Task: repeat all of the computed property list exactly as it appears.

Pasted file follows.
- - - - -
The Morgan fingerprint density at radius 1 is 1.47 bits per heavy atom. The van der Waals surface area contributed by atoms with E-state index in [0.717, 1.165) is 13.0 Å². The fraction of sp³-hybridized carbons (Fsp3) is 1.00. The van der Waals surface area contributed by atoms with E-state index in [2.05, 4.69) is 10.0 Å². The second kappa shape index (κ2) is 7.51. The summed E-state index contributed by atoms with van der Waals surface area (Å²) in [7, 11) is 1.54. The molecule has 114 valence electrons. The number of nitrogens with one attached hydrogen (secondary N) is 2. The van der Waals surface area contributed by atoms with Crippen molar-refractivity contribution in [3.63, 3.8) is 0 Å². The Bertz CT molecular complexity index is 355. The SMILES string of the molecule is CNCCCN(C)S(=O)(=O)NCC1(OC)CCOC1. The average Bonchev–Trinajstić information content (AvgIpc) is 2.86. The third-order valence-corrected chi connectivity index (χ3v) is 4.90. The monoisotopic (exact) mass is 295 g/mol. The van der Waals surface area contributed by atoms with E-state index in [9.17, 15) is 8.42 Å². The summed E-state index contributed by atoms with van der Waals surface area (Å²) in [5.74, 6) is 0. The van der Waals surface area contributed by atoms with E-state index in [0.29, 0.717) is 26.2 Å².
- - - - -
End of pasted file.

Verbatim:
The Morgan fingerprint density at radius 1 is 1.47 bits per heavy atom. The van der Waals surface area contributed by atoms with E-state index in [0.717, 1.165) is 13.0 Å². The fraction of sp³-hybridized carbons (Fsp3) is 1.00. The van der Waals surface area contributed by atoms with E-state index in [2.05, 4.69) is 10.0 Å². The second kappa shape index (κ2) is 7.51. The summed E-state index contributed by atoms with van der Waals surface area (Å²) in [7, 11) is 1.54. The molecule has 114 valence electrons. The number of nitrogens with one attached hydrogen (secondary N) is 2. The van der Waals surface area contributed by atoms with Crippen molar-refractivity contribution in [3.63, 3.8) is 0 Å². The Bertz CT molecular complexity index is 355. The SMILES string of the molecule is CNCCCN(C)S(=O)(=O)NCC1(OC)CCOC1. The average Bonchev–Trinajstić information content (AvgIpc) is 2.86. The third-order valence-corrected chi connectivity index (χ3v) is 4.90. The monoisotopic (exact) mass is 295 g/mol. The van der Waals surface area contributed by atoms with E-state index in [9.17, 15) is 8.42 Å². The summed E-state index contributed by atoms with van der Waals surface area (Å²) in [5.74, 6) is 0. The van der Waals surface area contributed by atoms with E-state index in [0.29, 0.717) is 26.2 Å².